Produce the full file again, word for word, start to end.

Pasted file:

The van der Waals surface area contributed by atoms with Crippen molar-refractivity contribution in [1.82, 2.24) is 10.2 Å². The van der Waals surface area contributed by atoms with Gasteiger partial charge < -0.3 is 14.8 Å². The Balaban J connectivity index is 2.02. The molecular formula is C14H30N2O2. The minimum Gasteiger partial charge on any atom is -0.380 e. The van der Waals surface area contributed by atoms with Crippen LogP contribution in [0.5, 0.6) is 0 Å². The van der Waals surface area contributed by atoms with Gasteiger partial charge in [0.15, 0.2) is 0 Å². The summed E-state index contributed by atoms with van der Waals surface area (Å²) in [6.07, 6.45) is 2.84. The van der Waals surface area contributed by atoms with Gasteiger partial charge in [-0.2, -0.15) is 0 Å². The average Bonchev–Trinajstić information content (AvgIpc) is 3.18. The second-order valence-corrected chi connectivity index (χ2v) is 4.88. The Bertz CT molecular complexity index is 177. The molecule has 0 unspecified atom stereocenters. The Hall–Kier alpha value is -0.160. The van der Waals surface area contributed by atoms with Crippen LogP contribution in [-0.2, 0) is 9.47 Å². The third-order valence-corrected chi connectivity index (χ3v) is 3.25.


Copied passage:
The van der Waals surface area contributed by atoms with Crippen molar-refractivity contribution in [1.82, 2.24) is 10.2 Å². The van der Waals surface area contributed by atoms with Gasteiger partial charge < -0.3 is 14.8 Å². The Balaban J connectivity index is 2.02. The molecular formula is C14H30N2O2. The minimum Gasteiger partial charge on any atom is -0.380 e. The van der Waals surface area contributed by atoms with Crippen LogP contribution in [0.5, 0.6) is 0 Å². The van der Waals surface area contributed by atoms with Gasteiger partial charge in [0.15, 0.2) is 0 Å². The summed E-state index contributed by atoms with van der Waals surface area (Å²) in [6.07, 6.45) is 2.84. The van der Waals surface area contributed by atoms with Gasteiger partial charge in [-0.2, -0.15) is 0 Å². The average Bonchev–Trinajstić information content (AvgIpc) is 3.18. The second-order valence-corrected chi connectivity index (χ2v) is 4.88. The Bertz CT molecular complexity index is 177. The molecule has 0 unspecified atom stereocenters. The Hall–Kier alpha value is -0.160. The van der Waals surface area contributed by atoms with Crippen LogP contribution in [-0.2, 0) is 9.47 Å². The third-order valence-corrected chi connectivity index (χ3v) is 3.25.